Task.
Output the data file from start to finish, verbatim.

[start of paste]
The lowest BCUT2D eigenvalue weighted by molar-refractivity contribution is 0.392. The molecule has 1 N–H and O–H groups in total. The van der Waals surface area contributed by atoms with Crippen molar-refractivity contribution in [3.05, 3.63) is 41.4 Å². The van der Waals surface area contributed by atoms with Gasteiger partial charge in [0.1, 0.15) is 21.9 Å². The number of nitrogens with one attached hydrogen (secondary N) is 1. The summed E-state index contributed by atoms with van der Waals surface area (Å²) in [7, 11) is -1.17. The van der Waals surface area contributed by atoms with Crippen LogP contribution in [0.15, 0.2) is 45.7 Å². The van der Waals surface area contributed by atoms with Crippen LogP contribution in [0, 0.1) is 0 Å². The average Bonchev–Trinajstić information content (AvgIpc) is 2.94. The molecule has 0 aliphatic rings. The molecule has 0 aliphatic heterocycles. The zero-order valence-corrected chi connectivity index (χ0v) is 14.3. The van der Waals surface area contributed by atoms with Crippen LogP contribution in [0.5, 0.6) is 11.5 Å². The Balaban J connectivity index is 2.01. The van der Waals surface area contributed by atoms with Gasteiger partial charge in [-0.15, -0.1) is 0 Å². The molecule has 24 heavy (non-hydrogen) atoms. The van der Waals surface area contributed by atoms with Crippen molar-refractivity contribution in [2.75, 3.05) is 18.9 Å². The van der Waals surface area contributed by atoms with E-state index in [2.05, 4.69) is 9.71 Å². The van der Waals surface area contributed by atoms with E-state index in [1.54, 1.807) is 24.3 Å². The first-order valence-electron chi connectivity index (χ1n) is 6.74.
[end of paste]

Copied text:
The lowest BCUT2D eigenvalue weighted by molar-refractivity contribution is 0.392. The molecule has 1 N–H and O–H groups in total. The van der Waals surface area contributed by atoms with Crippen molar-refractivity contribution in [3.05, 3.63) is 41.4 Å². The van der Waals surface area contributed by atoms with Gasteiger partial charge in [0.1, 0.15) is 21.9 Å². The number of nitrogens with one attached hydrogen (secondary N) is 1. The summed E-state index contributed by atoms with van der Waals surface area (Å²) in [7, 11) is -1.17. The van der Waals surface area contributed by atoms with Crippen LogP contribution in [0.15, 0.2) is 45.7 Å². The van der Waals surface area contributed by atoms with Crippen LogP contribution in [0, 0.1) is 0 Å². The average Bonchev–Trinajstić information content (AvgIpc) is 2.94. The molecule has 0 aliphatic rings. The molecule has 0 aliphatic heterocycles. The zero-order valence-corrected chi connectivity index (χ0v) is 14.3. The van der Waals surface area contributed by atoms with Crippen LogP contribution in [0.5, 0.6) is 11.5 Å². The Balaban J connectivity index is 2.01. The van der Waals surface area contributed by atoms with Gasteiger partial charge in [-0.15, -0.1) is 0 Å². The molecule has 24 heavy (non-hydrogen) atoms. The van der Waals surface area contributed by atoms with Crippen molar-refractivity contribution in [2.75, 3.05) is 18.9 Å². The van der Waals surface area contributed by atoms with E-state index in [2.05, 4.69) is 9.71 Å². The van der Waals surface area contributed by atoms with E-state index in [1.54, 1.807) is 24.3 Å². The first-order valence-electron chi connectivity index (χ1n) is 6.74.